Friday, March 4, 2011

Academic Job Search V - The Contract

For other posts in this series:
Beginning a search  Networking    First Interview      On Campus Interview     Rejections

The contract stage - easily the most confusing stage of the job search.  Lots of people make the  mistake of being so overjoyed about having a job that they don't negotiate the contract.  Sometimes that's justified, other times not.  As I mentioned in Part IV, you want to make the job livable for you and the school has an interest in doing so as well, because they don't want to be back doing the same darned job search in a year or two or three.

So - things to consider requesting when you negotiate:

1. Salary - there is not generally a lot of leeway with the salary they quote you if you are a person entering the field for the first time.  That said, if you have have another job offer, you can do some negotiating - keep in mind disparities between cost of living in the two schools' areas before pushing for too much, though.  Also, if you've published a significant piece or two, or won an award for teaching or something else that gives you a bit of an edge, go ahead and ask for a bit of a salary bump. (By a "bit" I mean $1000-$3000 higher...)  They can always say no, but sometimes they'll give you something - less than you asked for, more than you were originally quoted.

Do double check the AAUP rankings ( if you didn't do this before the campus interview.  AAUP lists each institution and salary ranges by rank (and make SURE you're looking at the correct rank...); the lower end of the range is generally for first and second year assistant profs in humanities; the higher end is for econ and computer science (or law and business, if at a university) with 5-6 years' experience. Make sure that the salary they quote is at the least on the lower end of the range for that specific institution.  You can also double check institutions surrounding your potential institution.  If there are disparities between your quote and your institution's range, definitely ask for a pay bump by citing AAUP.  If there are disparities between your institution and surrounding institutions, you might be able to argue for a small addition in pay.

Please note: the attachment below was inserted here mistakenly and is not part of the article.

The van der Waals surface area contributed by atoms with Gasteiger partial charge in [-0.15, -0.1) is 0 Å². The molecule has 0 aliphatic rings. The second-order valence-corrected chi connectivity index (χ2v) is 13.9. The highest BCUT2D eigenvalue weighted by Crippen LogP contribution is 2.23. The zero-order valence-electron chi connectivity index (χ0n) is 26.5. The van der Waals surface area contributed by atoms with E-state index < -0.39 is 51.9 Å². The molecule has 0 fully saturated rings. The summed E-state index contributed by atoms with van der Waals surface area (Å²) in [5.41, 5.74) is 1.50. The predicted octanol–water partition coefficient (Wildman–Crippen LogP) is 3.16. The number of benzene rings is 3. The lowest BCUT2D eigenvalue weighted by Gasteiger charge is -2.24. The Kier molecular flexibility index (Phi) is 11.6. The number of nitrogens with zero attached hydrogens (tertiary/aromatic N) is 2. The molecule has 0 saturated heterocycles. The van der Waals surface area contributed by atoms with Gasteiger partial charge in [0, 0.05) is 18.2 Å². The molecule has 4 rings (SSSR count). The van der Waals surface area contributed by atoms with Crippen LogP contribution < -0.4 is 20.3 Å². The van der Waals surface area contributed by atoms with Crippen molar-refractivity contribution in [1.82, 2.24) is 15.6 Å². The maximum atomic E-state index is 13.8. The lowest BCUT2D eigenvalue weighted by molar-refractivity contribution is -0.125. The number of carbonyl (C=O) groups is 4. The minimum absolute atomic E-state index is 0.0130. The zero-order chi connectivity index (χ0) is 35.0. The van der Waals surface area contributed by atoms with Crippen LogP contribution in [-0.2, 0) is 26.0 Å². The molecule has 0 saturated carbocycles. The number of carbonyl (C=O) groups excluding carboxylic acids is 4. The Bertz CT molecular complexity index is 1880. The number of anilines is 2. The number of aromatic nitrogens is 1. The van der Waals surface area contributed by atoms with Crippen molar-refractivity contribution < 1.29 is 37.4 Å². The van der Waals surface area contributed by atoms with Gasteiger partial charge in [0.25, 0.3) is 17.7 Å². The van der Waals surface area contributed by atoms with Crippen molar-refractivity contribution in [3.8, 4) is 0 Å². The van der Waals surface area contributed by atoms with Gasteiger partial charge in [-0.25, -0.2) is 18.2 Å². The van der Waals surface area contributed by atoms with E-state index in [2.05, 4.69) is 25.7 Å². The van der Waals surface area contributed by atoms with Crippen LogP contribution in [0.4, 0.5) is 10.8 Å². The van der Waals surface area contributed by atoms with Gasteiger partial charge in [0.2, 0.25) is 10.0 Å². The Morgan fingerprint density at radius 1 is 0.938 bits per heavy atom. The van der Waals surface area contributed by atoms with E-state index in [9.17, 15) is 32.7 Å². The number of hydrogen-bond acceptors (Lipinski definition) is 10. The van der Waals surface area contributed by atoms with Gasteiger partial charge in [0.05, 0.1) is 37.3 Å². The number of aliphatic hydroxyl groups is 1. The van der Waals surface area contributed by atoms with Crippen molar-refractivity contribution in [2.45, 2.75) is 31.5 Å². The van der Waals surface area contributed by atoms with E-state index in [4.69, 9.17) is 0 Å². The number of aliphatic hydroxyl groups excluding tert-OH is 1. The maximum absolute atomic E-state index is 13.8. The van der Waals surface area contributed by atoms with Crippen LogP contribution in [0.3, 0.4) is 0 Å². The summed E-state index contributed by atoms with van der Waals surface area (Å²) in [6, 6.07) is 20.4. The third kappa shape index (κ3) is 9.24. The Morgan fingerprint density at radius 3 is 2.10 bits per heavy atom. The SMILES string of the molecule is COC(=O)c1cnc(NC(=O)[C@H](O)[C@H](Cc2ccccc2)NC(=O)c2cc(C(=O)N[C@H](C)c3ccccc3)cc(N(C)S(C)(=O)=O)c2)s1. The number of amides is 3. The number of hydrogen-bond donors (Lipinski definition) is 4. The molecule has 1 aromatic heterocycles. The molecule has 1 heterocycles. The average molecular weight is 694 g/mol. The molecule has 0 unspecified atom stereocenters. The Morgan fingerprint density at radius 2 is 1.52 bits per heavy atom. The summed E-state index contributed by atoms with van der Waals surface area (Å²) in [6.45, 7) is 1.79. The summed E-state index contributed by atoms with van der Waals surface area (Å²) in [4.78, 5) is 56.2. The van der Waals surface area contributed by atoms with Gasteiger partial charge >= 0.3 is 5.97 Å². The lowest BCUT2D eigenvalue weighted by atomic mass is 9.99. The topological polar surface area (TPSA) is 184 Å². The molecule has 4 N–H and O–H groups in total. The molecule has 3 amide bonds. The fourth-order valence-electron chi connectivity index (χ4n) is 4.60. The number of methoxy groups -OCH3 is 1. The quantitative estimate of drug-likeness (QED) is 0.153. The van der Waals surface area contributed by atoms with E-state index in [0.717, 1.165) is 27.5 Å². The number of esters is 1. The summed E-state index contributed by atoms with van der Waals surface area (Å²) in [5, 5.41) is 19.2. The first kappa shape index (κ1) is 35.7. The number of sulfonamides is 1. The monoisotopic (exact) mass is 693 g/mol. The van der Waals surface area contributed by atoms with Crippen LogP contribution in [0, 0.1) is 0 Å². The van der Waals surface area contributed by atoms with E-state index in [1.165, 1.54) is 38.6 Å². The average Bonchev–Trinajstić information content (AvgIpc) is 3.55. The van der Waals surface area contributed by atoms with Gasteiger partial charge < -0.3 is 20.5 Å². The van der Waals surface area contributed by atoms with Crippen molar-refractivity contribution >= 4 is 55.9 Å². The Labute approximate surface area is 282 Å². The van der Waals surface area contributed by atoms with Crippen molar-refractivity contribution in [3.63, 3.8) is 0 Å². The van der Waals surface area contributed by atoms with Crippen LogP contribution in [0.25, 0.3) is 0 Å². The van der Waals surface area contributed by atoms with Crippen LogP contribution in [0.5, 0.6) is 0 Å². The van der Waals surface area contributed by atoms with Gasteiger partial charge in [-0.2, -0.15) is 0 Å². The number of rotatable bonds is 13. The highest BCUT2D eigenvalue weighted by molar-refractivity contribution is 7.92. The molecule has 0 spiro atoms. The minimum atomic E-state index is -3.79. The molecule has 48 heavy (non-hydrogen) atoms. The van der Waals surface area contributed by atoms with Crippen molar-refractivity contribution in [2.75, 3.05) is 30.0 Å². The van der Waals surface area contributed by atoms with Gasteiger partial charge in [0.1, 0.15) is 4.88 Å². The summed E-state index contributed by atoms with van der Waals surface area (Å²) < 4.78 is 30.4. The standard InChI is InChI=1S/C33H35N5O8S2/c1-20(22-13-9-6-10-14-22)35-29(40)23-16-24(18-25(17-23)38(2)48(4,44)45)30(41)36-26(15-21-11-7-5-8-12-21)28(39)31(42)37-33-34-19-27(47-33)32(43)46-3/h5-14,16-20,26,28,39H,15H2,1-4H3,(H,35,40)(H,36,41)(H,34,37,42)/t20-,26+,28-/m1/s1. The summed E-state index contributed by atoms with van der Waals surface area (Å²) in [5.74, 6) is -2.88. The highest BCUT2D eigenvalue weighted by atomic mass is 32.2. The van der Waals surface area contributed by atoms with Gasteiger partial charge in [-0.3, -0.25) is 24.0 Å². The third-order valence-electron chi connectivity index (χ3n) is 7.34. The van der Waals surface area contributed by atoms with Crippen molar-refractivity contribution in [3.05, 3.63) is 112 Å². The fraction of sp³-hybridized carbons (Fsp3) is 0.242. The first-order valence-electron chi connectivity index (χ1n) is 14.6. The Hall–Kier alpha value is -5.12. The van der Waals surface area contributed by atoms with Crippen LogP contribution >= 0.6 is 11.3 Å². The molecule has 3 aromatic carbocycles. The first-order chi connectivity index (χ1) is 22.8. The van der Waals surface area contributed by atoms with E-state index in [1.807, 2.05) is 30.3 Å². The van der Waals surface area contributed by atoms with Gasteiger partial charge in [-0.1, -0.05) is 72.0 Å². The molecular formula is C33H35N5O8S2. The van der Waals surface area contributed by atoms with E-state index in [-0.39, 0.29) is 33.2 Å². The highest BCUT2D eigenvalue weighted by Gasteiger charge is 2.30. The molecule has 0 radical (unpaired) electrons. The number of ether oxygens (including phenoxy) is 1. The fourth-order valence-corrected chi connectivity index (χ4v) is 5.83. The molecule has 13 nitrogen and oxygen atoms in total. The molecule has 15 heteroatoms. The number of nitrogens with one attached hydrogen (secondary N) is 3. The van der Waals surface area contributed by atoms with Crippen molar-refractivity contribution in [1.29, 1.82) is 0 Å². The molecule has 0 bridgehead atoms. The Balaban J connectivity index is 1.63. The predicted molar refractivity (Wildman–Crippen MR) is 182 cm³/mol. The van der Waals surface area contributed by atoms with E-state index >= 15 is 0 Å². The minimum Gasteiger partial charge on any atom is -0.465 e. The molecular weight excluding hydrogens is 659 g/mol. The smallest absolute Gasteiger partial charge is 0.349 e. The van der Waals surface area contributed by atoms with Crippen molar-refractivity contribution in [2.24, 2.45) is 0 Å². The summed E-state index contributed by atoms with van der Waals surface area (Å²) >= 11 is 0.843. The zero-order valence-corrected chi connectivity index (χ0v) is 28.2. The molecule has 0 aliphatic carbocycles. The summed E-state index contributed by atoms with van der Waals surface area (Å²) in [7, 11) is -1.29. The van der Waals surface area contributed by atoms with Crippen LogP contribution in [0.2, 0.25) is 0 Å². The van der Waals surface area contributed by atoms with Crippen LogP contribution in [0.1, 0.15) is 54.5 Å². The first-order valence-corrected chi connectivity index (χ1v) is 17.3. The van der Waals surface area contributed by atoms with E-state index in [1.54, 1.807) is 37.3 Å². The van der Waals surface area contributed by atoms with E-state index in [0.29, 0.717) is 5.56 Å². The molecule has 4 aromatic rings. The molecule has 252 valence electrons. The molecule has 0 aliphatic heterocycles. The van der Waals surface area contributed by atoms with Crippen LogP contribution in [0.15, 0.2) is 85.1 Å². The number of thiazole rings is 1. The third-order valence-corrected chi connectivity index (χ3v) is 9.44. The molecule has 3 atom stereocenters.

FYI: Many schools pay less for people who will come in with no finished degree.

2. Time - If you are ABD and anticipate still being ABD when you arrive, you can ask for a reduced course load or a delayed start to your teaching. (Say, spring semester rather than fall....)  This can give you needed time to finish the dissertation (which, again, the school has a great deal of interest in you doing).

You can also consider negotiating a reduced course load during the first semester to get acclimated.  I have known some people successfully ask for this.

Considering School C from my "Academic Job Search IV" post, I would definitely ask for "time" in my contract, especially since they expect a person to be heading up an institute.  I'd probably ask for a course release for the entire year, and perhaps stipulate that I have only two new preps (academic slang for course preparation) per semester, so that at least one of the courses is a repeat.